Healthy Growth

Posted September 6, 2005 at 4:03pm

Adding a major health care player to its expanding lobbying portfolio, the firm Mehlman Vogel Castagnetti has hired Dean Rosen, the top medical policy adviser to Senate Majority Leader Bill Frist (R-Tenn.).

Rosen will start Sept. 16, giving the firm a chance to branch into health care issues and tighten its already close ties to the Senate leader and potential 2008 presidential contender. [IMGCAP(1)]

In the late 1990s Rosen served as majority counsel for Rep. Bill Thomas (R-Calif.), who at the time chaired the Ways and Means subcommittee on health. Thomas is in the final years of his chairmanship of the full panel.

Between his stint with Thomas and Frist, Rosen served as senior vice president of policy for the Health Insurance Association of America.

The firm, with roughly 30 clients and growing, is still in its infancy. Republicans Alex Vogel, who formerly served with Rosen in the Majority Leader’s office, and Bruce Mehlman launched it together in May 2004 and were joined by David Castagnetti, a top adviser to the 2004 presidential campaign of Sen. John Kerry (D-Mass.), in December.

Mehlman, who served in the Commerce Department in the first term of the Bush administration, is the brother of Ken Mehlman, current chairman of the Republican National Committee and head of Bush-Cheney 2004.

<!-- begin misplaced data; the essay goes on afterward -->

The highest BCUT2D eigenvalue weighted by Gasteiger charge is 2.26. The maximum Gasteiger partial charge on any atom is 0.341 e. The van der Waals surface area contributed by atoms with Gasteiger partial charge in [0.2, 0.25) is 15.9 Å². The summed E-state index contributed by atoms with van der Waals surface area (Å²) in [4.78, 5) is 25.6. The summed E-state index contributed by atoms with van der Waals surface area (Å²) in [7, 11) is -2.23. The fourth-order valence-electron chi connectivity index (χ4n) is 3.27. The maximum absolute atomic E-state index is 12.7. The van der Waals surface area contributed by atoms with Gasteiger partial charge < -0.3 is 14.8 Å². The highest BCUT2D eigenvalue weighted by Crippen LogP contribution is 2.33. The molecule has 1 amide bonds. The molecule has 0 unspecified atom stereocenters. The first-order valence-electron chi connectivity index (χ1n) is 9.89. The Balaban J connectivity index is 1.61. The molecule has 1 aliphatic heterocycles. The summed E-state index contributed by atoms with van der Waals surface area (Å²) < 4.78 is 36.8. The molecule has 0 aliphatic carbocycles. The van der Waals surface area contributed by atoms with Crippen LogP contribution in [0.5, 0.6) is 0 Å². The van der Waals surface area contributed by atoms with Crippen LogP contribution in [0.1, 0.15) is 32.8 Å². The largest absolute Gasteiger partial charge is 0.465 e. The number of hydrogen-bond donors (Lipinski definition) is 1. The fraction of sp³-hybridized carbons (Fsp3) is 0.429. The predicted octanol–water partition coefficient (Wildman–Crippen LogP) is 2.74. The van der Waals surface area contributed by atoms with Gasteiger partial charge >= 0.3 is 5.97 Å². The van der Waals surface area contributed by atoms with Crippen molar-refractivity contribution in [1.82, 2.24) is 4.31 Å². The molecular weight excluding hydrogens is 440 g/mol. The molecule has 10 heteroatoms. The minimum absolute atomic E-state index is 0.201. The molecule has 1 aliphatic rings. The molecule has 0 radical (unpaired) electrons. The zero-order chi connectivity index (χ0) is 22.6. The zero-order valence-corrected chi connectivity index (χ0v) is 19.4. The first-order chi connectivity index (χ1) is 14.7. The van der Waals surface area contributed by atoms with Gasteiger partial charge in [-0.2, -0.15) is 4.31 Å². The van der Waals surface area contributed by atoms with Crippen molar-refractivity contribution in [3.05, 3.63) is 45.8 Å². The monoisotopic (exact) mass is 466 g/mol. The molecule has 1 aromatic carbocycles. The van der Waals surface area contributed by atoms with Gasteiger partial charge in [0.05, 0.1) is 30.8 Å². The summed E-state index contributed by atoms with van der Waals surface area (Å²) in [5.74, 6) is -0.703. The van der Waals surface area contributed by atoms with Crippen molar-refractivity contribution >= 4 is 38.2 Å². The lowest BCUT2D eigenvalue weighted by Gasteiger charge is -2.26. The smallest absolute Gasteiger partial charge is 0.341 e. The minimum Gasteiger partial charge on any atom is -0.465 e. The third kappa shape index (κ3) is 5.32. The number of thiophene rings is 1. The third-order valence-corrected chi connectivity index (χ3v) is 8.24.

Vogel has been with Frist since the Senator chaired the National Republican Senatorial Committee in 2001 and 2002, serving as the committee’s counsel. He took the same title when Frist took over as Majority Leader, and even after leaving the official payroll 16 months ago Vogel remains a top outside political adviser to Frist’s Volunteer PAC. (His wife, Jill Holtzman Vogel, is a legal adviser to VolPAC.)

“Dean brings unbeatable knowledge of the health care sector, together with a great reputation on the Hill and beyond,” Vogel said.

“We were attracted by Dean’s integrity, experience and effectiveness,” Mehlman added. “We have great confidence in his ability to build a premier health care practice, leveraging MVC’s capabilities to provide the best possible representation to our clients.”

Bragging Rights. Now that the Base Realignment and Closure Commission has wrapped up its recommendations, lobbyists who successfully saved bases can do a victory lap. And no one seems more eager to do that than Akin Gump Strauss Hauer & Feld, which brags that its clients scored 100 percent success.

Former Rep. Bill Paxon (R-N.Y.), a lobbyist with Akin Gump, said the firm shared BRAC clients with defense firm Hyjek & Fix.

“It was a grand slam home run,” Paxon said. His clients included the state of New York, whose Air National Guard base in Rome ended up netting more jobs. “The governor and Congressional delegation worked extraordinarily well on that.”

Paxon said the lobbyists’ job was to “put together all the support efforts and lay out a game plan” that included intelligence gathering, grass-roots advocacy and direct lobbying of the commission.

Another Akin Gump lobbyist, John Simmons, said other happy clients include the state of Kansas and three entities in Maryland: the Indian Head Defense Alliance, the Pax River Alliance and the Aberdeen Proving Group.

The community near Cannon Air Force Base in Clovis, N.M., brought in the firm after it landed on the Pentagon’s closure list this spring. Cannon will remain open at least until 2009, and may survive longer if the military decides to locate a new mission there. “That was our hardest, our toughest battle,” Simmons said.

Most of Akin Gump’s clients paid a flat retainer from $35,000 to $50,000 a month.